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Everything posted by Paz

  1. I hope that goes through Jon. Did you have tons of paperwork to complete with it ?
  2. Yes the economy is tough. £2,500.00 UK only. Will also soon be posted to FB.
  3. Good news Tony. About the scrutiny.....does this mean there going to be more strict in general ? Even before seizure.
  4. @Franco D I think another important aspect that your missing. Is that it depends on the level of your knowledge and understanding of these swords. As someone new to collecting it strikes me not surprisingly how unversed some dealers for example can be of papers. If your a new collector papers are important. Papers are what confirm that the sword is genuine. Signatures can and are faked in the nihonto world. Papers carry the weight. I've see enough documentaries and books which demonstrate how easily in Japan experts can identify a sword. There are kantei and shinsa competitions which can be viewed. They have years of experience and have seen more blades than we can dream of. Only at very advanced or high stages can someone be able to identify a blades smith or school. The age of the sword isn't as difficult due to shape an obvious feature. The other exciting aspect is that one who buys a paper sword should still do research on who the Smith was ect. This educates a collector with ease. However outside of Japan, only America I beleve has the luxury of viewing many different type of swords and schools due to a big inventory and various sword shows throughout the year. Some people like myself have to put our confidence in hozon papers. And I'd rather buy a papered blade than one that isn't. Even if it's signed. The risks are too high in the world of nihonto, especially with money and fakes. Only today I spoke to a millitria dealer who doesn't want to deal with nihonto at all. And he had a valid point that the subject is far too deep and broad, that buying is a risk. And would only take a nihonto for a week or more examination with several third parties before agreeing to sell on. I couldn't disagree with him. Regards
  5. Few more photos Price reduction aswell, as I need to fund a new sword. And I've had to reconsider what I'm asking for. £2,800.00 open to offers.
  6. Hi all. It saddens me but im going to part with my first Koto blade, as I need funds for a new sword. As often happens. This will be a UK sale only, and that being England(preferably south) as I'm personally going to deliver the sword or you can collect. This is due to insurance cost and the pain of finding a courier. My last purchase was also within the UK by personal meeting. The sword is 64cm. Mumei late muromachi Mino kanesaki akasaka senjuin school with Hozon papers and Meiji era koshiare. Blade length:64.9cm or 25.5inches. Sori:1.8cm or 0.70inches. Mekugi:3 Width at the hamachi:2.95cm or 1.16inches. Width at the Kissaki:2.01cm or 0.79inches. Kasane:0,64cm or 0.25inches. The weight of the sword:710grams. Era:The late Muromachi period. Shape:Regular width and thickness. Sori is deep and Kissaki is longer. Jigane: Itame-Hada and Mokume-Hada well grained, Jinie attached and Shirake Utsuri appears. Hamon:Konie deck, Togari-gunome and roundish shaped Gunome, and keeping with sharp(Togari) parts and mild Togari-gunome, at Boshi Midarekomi and turns back round. This sword is a piece with Togari-gunome midare, Sunagare and Kinsuji work in Hachu like Senjuin. It is polished by Sashikomi-ish way, so that we can see the work in Hachu very well, never inferior to Kanemoto in all matters. Koshirae is simple and quiet, however it is supposed to be used by the Imperial Army in the last years of the Edo period, Tsuba and Fuchikashira are interesting: Tsuba is supposed to be a Namban Tsuba from Nagasaki. I have many photos and will post more up. Im starting price around £3,500.00 but I'm open to offers. Please PM me with offers.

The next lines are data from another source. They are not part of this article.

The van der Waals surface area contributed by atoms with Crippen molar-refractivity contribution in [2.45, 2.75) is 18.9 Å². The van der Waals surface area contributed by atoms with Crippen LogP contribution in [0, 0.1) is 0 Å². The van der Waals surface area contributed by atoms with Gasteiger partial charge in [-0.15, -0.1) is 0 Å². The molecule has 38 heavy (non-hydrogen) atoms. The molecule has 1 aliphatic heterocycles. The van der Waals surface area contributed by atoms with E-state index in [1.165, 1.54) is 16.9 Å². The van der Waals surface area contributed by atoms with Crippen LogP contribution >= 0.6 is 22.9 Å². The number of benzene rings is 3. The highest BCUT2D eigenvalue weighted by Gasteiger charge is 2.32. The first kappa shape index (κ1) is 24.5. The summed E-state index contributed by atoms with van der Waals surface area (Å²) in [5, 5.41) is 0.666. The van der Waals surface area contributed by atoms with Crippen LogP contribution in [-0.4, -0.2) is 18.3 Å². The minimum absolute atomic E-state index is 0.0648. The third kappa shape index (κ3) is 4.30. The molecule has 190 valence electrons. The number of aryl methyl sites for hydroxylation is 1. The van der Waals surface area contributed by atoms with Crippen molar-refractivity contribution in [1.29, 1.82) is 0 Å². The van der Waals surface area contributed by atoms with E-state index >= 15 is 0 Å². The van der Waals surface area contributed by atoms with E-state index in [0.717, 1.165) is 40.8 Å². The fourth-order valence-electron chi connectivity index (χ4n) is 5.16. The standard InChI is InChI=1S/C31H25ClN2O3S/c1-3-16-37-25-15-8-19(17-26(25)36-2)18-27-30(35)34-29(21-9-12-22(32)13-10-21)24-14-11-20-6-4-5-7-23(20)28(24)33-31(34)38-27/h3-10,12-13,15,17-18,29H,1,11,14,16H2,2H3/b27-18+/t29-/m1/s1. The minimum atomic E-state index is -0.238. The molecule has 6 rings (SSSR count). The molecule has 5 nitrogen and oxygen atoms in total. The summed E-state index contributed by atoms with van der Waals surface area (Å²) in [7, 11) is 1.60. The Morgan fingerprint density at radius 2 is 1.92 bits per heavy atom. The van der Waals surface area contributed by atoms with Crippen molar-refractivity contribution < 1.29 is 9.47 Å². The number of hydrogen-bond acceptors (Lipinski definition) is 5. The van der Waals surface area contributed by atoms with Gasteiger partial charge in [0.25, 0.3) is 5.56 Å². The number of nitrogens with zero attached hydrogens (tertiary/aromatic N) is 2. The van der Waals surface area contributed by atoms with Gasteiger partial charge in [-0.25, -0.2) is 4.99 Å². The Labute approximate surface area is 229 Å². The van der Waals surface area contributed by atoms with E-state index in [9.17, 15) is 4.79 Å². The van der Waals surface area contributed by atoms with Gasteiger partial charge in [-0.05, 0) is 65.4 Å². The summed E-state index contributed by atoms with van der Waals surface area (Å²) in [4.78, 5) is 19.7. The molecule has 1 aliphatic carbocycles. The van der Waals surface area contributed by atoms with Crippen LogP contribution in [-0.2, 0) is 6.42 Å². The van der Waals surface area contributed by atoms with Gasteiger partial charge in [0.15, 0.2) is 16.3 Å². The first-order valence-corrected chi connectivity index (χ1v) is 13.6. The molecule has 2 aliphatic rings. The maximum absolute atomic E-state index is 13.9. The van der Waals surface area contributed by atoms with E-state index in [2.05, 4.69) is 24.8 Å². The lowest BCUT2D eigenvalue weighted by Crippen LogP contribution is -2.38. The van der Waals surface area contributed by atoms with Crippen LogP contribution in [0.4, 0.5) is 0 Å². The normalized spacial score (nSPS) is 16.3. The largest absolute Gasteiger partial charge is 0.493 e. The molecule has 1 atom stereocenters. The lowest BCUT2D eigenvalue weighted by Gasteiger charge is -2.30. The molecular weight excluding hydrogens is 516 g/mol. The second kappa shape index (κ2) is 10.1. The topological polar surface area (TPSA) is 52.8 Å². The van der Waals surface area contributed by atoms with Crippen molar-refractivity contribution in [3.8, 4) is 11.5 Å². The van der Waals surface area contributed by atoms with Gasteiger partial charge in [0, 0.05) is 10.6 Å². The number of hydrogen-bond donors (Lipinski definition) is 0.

7. Paz

    Unknown nihonto

    Who was selling it ? And for how much. This looks like a scam
  8. Paz

    Unknown nihonto

    I don't think he's purchased it by the looks of it. Lucky him
  9. Paz

    Unknown nihonto

    The hamon straight away made it obvious thats it something from the circus.